As with most materials, surface preparation is important before applying a finish. Oil and grease need to be removed before painting, and dents and scratches need to be filled and rubbed down with emery cloth or silicon carbide paper.
Once the surface is smooth the painting process can start, very much like painting timber:
Dip coating is a popular finish for the handles of many tools and coat hooks. It is a straightforward process:
Polythene is available in many colours and can help improve grip when applied to tool handles.
Powder coating is a method of attracting paint in a powder form towards an electrically charged object:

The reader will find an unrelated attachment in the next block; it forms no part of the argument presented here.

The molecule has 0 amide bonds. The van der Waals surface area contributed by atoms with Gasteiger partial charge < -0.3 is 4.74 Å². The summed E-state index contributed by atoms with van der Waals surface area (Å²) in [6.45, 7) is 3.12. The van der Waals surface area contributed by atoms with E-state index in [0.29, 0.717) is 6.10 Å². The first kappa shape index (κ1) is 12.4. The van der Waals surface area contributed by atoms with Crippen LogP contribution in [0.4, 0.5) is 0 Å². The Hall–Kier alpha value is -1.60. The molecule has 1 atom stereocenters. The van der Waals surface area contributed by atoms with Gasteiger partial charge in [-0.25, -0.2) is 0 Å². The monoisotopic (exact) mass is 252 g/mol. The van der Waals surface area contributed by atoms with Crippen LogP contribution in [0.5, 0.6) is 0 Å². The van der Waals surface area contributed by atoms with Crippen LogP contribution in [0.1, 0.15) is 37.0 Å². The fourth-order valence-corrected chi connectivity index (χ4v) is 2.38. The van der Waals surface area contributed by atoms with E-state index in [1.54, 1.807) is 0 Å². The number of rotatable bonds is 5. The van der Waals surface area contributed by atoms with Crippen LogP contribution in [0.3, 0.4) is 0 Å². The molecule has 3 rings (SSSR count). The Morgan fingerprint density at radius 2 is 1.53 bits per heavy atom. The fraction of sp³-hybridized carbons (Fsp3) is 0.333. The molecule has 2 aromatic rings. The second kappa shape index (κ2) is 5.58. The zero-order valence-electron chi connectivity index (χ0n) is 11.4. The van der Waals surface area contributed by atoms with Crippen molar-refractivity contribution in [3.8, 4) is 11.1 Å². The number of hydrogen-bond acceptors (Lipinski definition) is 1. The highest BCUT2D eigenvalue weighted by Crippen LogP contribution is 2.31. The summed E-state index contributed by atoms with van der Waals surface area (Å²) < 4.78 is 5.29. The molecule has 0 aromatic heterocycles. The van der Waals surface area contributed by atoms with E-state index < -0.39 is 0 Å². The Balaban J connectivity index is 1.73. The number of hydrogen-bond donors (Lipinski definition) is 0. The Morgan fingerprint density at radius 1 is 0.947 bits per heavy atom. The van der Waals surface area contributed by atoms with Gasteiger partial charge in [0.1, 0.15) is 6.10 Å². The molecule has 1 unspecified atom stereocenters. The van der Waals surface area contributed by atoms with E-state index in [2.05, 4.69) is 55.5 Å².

Some metal products that are made from steel, such as watering cans and lamp posts, would rust if they were not protected. A common process that is used to protect such products is galvanising. Steel products are given a zinc coating by dipping them into the molten zinc. For example, corrugated steel roofs of farm buildings and sheds are often made from steel that has been galvanised. After a few decades, the galvanised coating will wear because of acid in the rain and the steel will start to rust, so the roof will need replacing one day.